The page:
Five people have been killed in a Seattle fire.
Hundreds of Ethiopians gathered at a community center in Seattle Saturday night to mourn the loss of four children and their aunt who perished in an apartment fire in Fremont earlier in the day.
The overflow crowd spilled out onto East Yesler Way in the Central Area as the mother of three of the dead children wailed and paced the sidewalk, accompanied by eight to 10 other women who were there to mourn and comfort her.
“I just want my babies,” said Helen Gebregiorgis, who lost her sons, Joseph Gebregiorgis, 13, and Yaseen Shamam, 5, and her daughter Nisreen Shamam, 6.
- Seattle police officer faces firing over arrest of man carrying a golf club
- Man killed by escort had axes, shovel, bleach; may be linked to missing women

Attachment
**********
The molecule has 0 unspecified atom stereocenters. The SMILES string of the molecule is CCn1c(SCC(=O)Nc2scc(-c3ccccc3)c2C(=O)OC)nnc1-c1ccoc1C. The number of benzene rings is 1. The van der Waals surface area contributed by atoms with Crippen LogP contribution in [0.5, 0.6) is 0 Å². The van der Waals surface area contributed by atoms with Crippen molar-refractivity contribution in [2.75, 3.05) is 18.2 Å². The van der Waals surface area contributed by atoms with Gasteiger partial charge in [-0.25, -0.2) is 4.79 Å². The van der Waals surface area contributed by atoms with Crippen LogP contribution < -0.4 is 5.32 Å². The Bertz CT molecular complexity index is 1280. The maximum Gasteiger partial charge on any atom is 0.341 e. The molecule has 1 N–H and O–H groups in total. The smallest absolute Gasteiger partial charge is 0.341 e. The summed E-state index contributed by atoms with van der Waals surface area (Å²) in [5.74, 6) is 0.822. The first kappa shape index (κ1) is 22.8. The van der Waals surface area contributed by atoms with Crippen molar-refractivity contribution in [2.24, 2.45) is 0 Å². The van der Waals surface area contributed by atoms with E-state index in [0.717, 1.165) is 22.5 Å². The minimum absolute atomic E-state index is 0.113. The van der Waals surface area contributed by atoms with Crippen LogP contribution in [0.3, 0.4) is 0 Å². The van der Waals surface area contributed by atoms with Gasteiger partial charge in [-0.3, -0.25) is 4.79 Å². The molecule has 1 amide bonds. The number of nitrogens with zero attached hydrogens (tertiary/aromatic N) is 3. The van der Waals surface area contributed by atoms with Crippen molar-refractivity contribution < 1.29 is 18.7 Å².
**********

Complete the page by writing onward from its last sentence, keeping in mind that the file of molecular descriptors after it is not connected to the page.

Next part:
- Alaska Airlines has 72-hour sale on fall travel to Hawaii
- Seattle-area home prices hit wall in May
- Boy Scouts OK gay leaders; Mormon church may quit
Most Read Stories
Gebregiorgis also lost her 22-year-old sister, Eyerusalem Gebregiorgis, and 7-year-old niece, Nyella Smith, according to her brother, Daniel Gebregiorgis.
“I’ve got to stay strong for everyone else,” he said.
The fire was the deadliest in Seattle in decades. It started in Helen Gebregiorgis’ three-bedroom, two-story apartment, where she, her sister and the children had gathered for a sleepover Friday night after coming home from the movie “Karate Kid.”
The fire erupted about 10 a.m. Saturday at the apartment at 334 N.W. 41st St., and quickly became an inferno.
The first firefighters to arrive were unable to fight the intense smoke and flames because a mechanical failure on their engine prevented them from pumping water. The attack on the fire was delayed until another truck arrived minutes later.